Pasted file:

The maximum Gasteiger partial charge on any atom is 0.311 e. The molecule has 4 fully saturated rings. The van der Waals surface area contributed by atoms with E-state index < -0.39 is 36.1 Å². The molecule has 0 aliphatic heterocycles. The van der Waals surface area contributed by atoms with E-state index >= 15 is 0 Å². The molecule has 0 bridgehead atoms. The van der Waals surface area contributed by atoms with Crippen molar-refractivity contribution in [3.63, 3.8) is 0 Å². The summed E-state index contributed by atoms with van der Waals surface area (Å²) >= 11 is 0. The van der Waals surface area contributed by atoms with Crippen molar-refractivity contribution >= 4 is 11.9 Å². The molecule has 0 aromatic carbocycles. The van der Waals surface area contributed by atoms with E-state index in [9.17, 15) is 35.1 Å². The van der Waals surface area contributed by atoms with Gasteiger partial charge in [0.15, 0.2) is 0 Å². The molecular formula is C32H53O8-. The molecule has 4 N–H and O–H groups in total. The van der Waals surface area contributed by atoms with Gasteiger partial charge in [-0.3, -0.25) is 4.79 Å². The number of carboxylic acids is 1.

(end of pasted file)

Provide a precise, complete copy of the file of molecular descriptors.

The maximum Gasteiger partial charge on any atom is 0.311 e. The molecule has 4 fully saturated rings. The van der Waals surface area contributed by atoms with E-state index < -0.39 is 36.1 Å². The molecule has 0 aliphatic heterocycles. The van der Waals surface area contributed by atoms with E-state index >= 15 is 0 Å². The molecule has 0 bridgehead atoms. The van der Waals surface area contributed by atoms with Crippen molar-refractivity contribution in [3.63, 3.8) is 0 Å². The summed E-state index contributed by atoms with van der Waals surface area (Å²) >= 11 is 0. The van der Waals surface area contributed by atoms with Crippen molar-refractivity contribution >= 4 is 11.9 Å². The molecule has 0 aromatic carbocycles. The van der Waals surface area contributed by atoms with E-state index in [9.17, 15) is 35.1 Å². The van der Waals surface area contributed by atoms with Gasteiger partial charge in [0.15, 0.2) is 0 Å². The molecular formula is C32H53O8-. The molecule has 4 N–H and O–H groups in total. The van der Waals surface area contributed by atoms with Gasteiger partial charge in [-0.3, -0.25) is 4.79 Å². The number of carboxylic acids is 1.